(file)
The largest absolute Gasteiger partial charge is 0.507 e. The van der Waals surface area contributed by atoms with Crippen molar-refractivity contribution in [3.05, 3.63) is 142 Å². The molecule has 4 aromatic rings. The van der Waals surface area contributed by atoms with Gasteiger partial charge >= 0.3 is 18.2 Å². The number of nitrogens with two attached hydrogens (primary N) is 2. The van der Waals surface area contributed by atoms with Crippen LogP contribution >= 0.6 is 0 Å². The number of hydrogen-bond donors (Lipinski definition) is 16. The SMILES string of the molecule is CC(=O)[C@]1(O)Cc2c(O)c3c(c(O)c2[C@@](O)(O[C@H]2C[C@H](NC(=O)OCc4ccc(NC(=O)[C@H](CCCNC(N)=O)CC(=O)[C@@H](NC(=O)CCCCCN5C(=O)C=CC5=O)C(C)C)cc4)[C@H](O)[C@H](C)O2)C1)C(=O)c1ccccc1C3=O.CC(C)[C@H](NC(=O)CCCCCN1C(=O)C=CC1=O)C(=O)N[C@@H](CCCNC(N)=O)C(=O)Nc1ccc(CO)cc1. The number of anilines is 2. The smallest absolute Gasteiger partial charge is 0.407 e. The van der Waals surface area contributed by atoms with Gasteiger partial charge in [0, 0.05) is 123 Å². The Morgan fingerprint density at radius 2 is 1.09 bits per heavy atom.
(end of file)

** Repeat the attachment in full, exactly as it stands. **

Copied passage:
The largest absolute Gasteiger partial charge is 0.507 e. The van der Waals surface area contributed by atoms with Crippen molar-refractivity contribution in [3.05, 3.63) is 142 Å². The molecule has 4 aromatic rings. The van der Waals surface area contributed by atoms with Gasteiger partial charge >= 0.3 is 18.2 Å². The number of nitrogens with two attached hydrogens (primary N) is 2. The van der Waals surface area contributed by atoms with Crippen LogP contribution >= 0.6 is 0 Å². The number of hydrogen-bond donors (Lipinski definition) is 16. The SMILES string of the molecule is CC(=O)[C@]1(O)Cc2c(O)c3c(c(O)c2[C@@](O)(O[C@H]2C[C@H](NC(=O)OCc4ccc(NC(=O)[C@H](CCCNC(N)=O)CC(=O)[C@@H](NC(=O)CCCCCN5C(=O)C=CC5=O)C(C)C)cc4)[C@H](O)[C@H](C)O2)C1)C(=O)c1ccccc1C3=O.CC(C)[C@H](NC(=O)CCCCCN1C(=O)C=CC1=O)C(=O)N[C@@H](CCCNC(N)=O)C(=O)Nc1ccc(CO)cc1. The number of anilines is 2. The smallest absolute Gasteiger partial charge is 0.407 e. The van der Waals surface area contributed by atoms with Gasteiger partial charge in [0, 0.05) is 123 Å². The Morgan fingerprint density at radius 2 is 1.09 bits per heavy atom.